26 March – 3 June 2023
26 March – 3 June 2024
About the mountain
Lhotse is the 4th highest mountain in the world at 8,516m (27,940ft), and is part of the Everest massif connected via the south col. Lhotse means “South Peak” in Tibetan and the summit is on the border between Tibet and the Khumbu region of Nepal.
The main summit of Lhotse was first climbed on May 18th 1956 by the Swiss team of Ernst Reiss and Fritz Luchsinger from the Swiss Mount Everest/Lhotse expedition.
The standard climbing route follows the same part as Everest’s South Col route up to the Yellow Band beyond camp 3.
This expedition is designed for experienced climbers who have previously climbed Everest, and due to the fact the couloir is very narrow and has rock fall danger, we only accept a maximum of 8 climbers on the route.
Climbing the mountain
Our Lhotse expedition will use the same logistical support/route as our Everest expedition members as the route is the same all the way up to camp 3, with a separate camp 4 being located on Lhotse itself.
The traditional Everest basecamp is a crowded place and sits on active ice which moves and melts around the tents during the course of the expedition, so Himex will camp slightly further down the valley closer to Pumori where there is more sun and the ice does not move – this makes for a much more comfortable experience and place to call home.
Due to the unstable nature of the Kumbu Icefall, Himex intends to minimise the amount of time members and Sherpas spend here, so we will spend more time on Lobuche and the surrounding peaks during acclimatisation.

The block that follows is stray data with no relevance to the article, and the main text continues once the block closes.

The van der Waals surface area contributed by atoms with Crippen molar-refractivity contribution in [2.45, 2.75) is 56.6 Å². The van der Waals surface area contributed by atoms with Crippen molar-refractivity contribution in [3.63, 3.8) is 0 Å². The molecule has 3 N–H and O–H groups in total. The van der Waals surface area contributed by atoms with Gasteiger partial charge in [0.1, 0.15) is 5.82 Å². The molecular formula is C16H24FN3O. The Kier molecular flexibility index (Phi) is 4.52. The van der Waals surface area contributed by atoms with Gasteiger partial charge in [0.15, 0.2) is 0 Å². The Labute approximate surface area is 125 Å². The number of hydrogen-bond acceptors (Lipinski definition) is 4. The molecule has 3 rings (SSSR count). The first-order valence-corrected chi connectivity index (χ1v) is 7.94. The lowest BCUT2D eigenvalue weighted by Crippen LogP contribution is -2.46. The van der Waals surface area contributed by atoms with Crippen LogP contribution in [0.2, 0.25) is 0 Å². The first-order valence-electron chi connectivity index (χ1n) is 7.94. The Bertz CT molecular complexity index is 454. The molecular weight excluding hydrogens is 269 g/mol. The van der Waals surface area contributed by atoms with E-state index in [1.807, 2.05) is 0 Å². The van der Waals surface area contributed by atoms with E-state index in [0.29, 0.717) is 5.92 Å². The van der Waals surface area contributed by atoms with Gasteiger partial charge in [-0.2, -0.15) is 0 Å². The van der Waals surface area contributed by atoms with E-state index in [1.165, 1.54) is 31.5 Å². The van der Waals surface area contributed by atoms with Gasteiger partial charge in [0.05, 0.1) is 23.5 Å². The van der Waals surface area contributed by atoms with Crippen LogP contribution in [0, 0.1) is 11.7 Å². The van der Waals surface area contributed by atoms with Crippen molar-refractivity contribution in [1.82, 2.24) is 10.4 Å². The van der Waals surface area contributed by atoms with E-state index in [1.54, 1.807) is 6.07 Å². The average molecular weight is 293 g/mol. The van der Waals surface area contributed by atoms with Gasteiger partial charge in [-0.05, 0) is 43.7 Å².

We will place an emergency tent and equipment at camp 1 at the top of the ice fall, however this camp has an inherent avalanche danger so members are encouraged not to stay here.
Our first trip into the Western Cwm will therefore be directly to camp 2 (6,400m) where we will spend two nights before continuing up to camp 3 (7,200m) on the Lhotse face. Here we spend one night acclimatising before heading down to camp 2 for another night, before returning down to basecamp.
On our way up to the top of Lhotse we will start from camp 3 on the Lhotse face and follow the normal Everest route up over the ‘Yellow Band’. When we get close to the ‘Geneva Spur’ this is where we take a sharp right hand turn and leave the Everest trail and climb up a steep slope to the Lhotse camp 4.
We will leave camp 4 in the dark and head towards the Lhotse couloir which is approximately 600m long and 50 to 60 degrees steep, and generally rather narrow, made up of mostly snow and a few sections of steep rock scrambling – the views of Everest from this couloir are outstanding. At the top we reach the summit block, which is a steep section of rock climbing that finishes on the tiny summit, from which we get unique and unparalleled views of Everest and the surrounding peaks.
The descent involves a series of abseils and arm wraps into camp 4 before following the normal fixed line traverse on the standard Everest route back into camp 3, and then the usual descent from here to basecamp.